Everyone Should Be Composting
Every Autumn when I was a kid, I dreaded having to drag the raked up leaves up the hill to the compost pile in my backyard. Back then it was an annoying chore, but now my understanding of the benefits of composting makes me proud to have grown up with it.
With grow lights, gardening is no longer just for the spring and summer. With indoor composts, neither is composting. There has been a revival in kitchen composting as a response to growing food waste and the promotion of sustainable living efforts. It is a way to make use of kitchen scraps and to decrease your contribution to landfills. Many people choose to compost because they do want to decrease the amount of waste that they produce. Some even want to create their own fertilizer for their gardens.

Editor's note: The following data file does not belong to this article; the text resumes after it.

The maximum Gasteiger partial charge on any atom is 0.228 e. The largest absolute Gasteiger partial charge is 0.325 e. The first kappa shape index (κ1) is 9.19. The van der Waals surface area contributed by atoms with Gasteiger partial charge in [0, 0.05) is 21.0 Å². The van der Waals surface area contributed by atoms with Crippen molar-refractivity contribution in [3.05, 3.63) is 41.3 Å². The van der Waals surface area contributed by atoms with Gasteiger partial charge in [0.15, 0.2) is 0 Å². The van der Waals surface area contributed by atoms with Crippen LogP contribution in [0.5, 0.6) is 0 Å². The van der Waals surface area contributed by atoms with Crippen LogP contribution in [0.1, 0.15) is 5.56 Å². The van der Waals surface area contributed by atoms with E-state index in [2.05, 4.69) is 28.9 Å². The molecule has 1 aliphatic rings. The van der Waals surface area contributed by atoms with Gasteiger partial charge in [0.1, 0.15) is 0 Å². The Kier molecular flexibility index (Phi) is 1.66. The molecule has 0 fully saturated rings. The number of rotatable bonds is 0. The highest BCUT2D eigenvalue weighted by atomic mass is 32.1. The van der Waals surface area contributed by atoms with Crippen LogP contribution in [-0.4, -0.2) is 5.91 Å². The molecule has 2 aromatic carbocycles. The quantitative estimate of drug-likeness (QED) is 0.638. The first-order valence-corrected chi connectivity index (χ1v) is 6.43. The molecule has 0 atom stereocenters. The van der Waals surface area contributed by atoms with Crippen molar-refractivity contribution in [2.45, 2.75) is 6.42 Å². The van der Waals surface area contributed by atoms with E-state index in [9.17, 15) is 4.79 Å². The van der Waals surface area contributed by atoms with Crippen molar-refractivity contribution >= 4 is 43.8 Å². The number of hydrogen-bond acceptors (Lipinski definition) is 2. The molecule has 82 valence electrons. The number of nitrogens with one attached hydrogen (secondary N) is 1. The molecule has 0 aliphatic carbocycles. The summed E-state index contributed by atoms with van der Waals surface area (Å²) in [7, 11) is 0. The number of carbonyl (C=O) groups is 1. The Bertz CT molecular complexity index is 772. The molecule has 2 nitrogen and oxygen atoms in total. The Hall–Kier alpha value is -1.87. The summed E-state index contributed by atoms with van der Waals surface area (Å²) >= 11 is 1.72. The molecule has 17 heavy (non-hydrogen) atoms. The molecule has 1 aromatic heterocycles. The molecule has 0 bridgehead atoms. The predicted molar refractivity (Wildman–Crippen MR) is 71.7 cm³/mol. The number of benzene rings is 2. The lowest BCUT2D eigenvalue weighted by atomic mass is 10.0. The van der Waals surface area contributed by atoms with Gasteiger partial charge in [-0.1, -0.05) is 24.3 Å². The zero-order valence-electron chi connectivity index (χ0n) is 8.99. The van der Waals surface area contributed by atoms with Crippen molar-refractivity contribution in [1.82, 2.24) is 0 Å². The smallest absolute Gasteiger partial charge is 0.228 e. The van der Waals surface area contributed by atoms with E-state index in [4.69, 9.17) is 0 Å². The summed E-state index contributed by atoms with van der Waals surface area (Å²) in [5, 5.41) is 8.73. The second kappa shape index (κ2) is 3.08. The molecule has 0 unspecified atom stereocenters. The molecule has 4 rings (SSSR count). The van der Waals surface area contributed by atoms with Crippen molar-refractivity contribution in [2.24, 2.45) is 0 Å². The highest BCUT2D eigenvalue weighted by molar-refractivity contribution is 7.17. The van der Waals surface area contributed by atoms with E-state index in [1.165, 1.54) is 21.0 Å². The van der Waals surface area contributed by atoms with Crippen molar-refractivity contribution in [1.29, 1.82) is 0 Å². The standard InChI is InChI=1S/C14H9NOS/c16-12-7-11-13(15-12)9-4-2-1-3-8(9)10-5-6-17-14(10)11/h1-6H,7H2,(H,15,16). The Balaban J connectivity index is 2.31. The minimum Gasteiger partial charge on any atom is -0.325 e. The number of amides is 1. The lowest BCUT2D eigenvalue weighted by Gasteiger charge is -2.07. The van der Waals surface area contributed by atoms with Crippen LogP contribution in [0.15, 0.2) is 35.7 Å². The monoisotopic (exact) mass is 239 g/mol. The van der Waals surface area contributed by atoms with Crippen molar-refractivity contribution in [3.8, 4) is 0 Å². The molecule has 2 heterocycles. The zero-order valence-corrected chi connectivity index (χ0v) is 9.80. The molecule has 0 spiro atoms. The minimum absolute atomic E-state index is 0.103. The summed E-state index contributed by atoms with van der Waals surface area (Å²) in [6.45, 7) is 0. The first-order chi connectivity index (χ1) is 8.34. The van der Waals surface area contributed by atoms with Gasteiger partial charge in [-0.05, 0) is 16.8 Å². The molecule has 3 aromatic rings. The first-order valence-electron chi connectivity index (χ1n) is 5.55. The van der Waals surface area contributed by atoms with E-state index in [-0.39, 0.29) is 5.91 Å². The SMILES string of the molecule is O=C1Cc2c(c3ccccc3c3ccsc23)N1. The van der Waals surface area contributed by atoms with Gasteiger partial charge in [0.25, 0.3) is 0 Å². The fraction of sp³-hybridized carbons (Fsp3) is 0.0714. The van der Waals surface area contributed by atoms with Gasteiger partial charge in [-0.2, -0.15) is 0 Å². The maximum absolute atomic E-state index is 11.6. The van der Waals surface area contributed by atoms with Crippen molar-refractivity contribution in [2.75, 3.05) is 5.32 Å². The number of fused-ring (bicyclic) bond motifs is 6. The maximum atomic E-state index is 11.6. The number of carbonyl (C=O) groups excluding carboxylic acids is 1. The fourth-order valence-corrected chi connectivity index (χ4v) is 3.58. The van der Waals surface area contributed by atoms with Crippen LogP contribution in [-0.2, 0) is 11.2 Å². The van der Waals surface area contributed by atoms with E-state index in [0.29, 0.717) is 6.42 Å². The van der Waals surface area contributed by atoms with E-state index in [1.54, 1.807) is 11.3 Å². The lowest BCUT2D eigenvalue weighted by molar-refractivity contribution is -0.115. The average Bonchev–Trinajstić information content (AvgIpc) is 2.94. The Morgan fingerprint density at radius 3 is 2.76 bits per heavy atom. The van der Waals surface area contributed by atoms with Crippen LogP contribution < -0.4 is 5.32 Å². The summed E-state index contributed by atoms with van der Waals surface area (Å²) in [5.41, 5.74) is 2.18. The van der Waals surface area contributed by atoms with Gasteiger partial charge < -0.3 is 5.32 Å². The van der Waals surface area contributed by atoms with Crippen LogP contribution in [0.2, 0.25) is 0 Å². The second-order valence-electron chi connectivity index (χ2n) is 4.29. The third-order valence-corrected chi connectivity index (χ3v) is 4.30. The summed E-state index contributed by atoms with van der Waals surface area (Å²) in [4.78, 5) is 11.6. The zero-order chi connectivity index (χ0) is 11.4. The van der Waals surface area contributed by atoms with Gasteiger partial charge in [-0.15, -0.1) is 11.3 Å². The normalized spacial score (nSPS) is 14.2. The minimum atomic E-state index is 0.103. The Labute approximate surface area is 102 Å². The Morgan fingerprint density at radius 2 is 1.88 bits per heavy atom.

Some important rules for composting include:
1.) No meat or oils (Don’t want to attract pests)
2.) Balance your compost with greens (vegetable and fruit scraps), browns (leaves) and water (to have carbon, nitrogen, and water to break down the matter)
If you have a home with a yard you can make a compost pile similar to the one I grew up with. A good base to start with dead leaves, sticks, and cut grass.
For apartment dwellers, there are many ways to do it. You can simply store your food waste in a pail or bin and drop it off at a local compost or you can also create your own composting station using red wiggler worms. The works will eat the scraps and create the compost. More detail on worm composting can be found here.
If you think about it, composting your organic material does not take much more effort than just throwing it away. All you need is a pail or a bin, similar to a garbage bin, to store it. You also need a place to drop off your material. There are many local efforts, all you have to do is look for them. A great place to start is at a farmer’s market or a greenhouse.
Some useful resources for finding a compost are: